The US rationale for China’s expulsion ignores the fact that all claimants to features in the Spratly Island group have placed military personnel and weapons systems on the features they occupy.

Adding insult to injury, the Indo-Pacific Command belatedly invited Vietnam as a first-time full participant. Vietnam is China’s sometimes enemy and current most vociferous critic of South China Sea issues. The US did so despite the fact Vietnam militarily occupies by far the most features there and has deployed long-range mobile rocket launchers on five of its many military outposts.

The rationale used to exclude China also ignores the significantly enhanced US military presence in the region – which China views as provocative militarisation.

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This US public naming and shaming of China is not an isolated event. Indeed, it comes against a backdrop of rising tensions and deteriorating US-China relations overall – and in the South China Sea in particular.

Retiring Indo-Pacific Command Admiral Harry Harris said on May 30 that “China remains our biggest long-term challenge. Without focused involvement and engagement by the United States and our allies and partners, China will realise its dream of hegemony in Asia.”

His replacement to head the newly renamed Indo-Pacific Command, Admiral Philip Davidson, wrote that Beijing is now “capable of controlling the South China Sea in all scenarios short of war with the United States”.

US actions and statements may well prove counterproductive and lead to a hardening of China’s position and a tit-for-tat approach in the South China Sea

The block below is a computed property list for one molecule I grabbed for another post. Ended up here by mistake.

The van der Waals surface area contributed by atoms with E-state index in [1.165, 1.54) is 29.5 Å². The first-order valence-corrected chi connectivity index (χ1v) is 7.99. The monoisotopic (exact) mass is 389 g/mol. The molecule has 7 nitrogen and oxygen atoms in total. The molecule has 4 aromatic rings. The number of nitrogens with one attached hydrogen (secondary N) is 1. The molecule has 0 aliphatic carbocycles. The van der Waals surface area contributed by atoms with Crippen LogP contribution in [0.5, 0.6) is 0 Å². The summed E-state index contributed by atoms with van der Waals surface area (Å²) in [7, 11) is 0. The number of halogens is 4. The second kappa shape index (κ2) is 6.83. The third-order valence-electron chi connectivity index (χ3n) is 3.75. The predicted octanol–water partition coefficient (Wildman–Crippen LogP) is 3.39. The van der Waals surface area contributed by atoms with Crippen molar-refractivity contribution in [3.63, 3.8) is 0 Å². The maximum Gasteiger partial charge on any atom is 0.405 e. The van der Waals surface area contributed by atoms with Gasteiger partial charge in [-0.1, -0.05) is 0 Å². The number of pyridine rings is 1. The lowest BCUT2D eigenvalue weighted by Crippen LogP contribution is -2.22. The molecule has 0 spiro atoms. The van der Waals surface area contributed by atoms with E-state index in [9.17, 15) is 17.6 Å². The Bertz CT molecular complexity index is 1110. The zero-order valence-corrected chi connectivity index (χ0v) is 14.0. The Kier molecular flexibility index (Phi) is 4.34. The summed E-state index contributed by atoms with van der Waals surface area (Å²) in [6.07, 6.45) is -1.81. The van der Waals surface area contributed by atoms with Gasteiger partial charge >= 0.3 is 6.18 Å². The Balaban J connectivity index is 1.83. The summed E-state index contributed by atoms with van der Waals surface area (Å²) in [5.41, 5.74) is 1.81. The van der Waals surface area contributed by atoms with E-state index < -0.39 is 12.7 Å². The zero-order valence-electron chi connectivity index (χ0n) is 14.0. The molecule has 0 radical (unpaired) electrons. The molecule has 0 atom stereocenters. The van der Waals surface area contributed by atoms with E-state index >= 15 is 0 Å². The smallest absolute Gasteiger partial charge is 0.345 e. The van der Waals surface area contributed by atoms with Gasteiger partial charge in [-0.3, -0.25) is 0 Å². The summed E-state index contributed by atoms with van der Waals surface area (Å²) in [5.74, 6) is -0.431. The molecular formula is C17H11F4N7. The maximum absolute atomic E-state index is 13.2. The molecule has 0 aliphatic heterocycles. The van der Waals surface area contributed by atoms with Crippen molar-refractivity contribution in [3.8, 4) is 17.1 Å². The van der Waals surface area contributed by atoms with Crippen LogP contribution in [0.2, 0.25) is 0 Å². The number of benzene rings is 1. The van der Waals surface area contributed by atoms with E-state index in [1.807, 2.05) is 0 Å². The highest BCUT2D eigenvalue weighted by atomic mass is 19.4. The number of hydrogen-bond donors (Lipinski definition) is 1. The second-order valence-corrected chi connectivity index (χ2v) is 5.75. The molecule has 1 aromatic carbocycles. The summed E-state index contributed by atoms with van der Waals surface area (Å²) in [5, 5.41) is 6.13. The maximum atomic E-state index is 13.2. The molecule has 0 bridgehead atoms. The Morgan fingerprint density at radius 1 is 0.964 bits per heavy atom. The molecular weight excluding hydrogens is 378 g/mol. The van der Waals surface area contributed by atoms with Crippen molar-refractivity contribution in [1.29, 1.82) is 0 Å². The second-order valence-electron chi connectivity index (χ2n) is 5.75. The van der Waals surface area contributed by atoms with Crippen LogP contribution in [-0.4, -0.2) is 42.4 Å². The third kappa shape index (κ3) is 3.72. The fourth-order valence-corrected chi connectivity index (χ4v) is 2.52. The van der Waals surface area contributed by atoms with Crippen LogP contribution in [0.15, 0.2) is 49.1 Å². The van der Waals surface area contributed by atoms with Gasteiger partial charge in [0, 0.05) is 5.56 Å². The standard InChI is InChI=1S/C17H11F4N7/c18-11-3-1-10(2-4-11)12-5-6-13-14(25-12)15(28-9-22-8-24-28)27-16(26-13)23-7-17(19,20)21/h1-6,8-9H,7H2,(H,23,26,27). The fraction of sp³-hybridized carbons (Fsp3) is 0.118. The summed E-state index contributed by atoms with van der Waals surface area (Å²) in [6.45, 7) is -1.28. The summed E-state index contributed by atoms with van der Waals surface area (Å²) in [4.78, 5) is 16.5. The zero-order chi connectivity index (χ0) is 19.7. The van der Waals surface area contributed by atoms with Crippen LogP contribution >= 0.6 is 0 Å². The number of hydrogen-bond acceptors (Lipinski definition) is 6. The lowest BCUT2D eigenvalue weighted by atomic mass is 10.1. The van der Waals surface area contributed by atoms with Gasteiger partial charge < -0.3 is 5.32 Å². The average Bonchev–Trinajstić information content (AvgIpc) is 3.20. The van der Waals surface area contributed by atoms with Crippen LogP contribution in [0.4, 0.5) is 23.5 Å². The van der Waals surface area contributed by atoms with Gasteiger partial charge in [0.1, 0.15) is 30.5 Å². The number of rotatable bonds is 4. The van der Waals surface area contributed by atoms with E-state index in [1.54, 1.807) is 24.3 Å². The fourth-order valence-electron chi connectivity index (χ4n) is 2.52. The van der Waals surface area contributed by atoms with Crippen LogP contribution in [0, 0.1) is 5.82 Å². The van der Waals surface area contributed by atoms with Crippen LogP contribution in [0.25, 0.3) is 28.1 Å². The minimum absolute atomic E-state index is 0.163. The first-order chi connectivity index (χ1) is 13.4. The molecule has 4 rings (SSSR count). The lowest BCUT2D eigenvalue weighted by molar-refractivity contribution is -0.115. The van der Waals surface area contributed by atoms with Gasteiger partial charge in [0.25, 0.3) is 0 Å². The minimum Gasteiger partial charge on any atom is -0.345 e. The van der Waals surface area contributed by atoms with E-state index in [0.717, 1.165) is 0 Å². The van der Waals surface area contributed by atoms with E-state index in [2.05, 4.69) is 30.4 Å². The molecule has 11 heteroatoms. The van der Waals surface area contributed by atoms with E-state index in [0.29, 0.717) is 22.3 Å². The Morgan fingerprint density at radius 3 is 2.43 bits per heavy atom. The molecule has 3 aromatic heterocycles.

These statements only confirm to China that the new US policy initiative of a “free and open Indo-Pacific” is driven by an American perception of its challenge to the existing US-dominated international order.

Within this framework, the US is proposing – and pushing for – a renewal of the so-called “Quad” – a potential security arrangement among the four large democracies of India, Australia, Japan and the US. China sees this as an effort to contain it. In the face of these statements and actions, China is probably preparing for conflict.

Indeed, the US actions and statements may well prove counterproductive and lead to a hardening of China’s position and a tit-for-tat approach in the South China Sea. China and the Association of Southeast Asian Nations have agreed on, and are now planning, the first-ever China-Asean maritime exercises to be held later this year in the South China Sea.

China may well imply that Southeast Asian nations’ participation in such exercises demonstrates “passive support” for its position there.

As for Rimpac itself, what some – at their peril – have called “the world’s largest floating cocktail party” is in reality another US soft power political weapon.

Mark J. Valencia is an adjunct senior scholar at the National Institute for South China Sea Studies, Haikou, China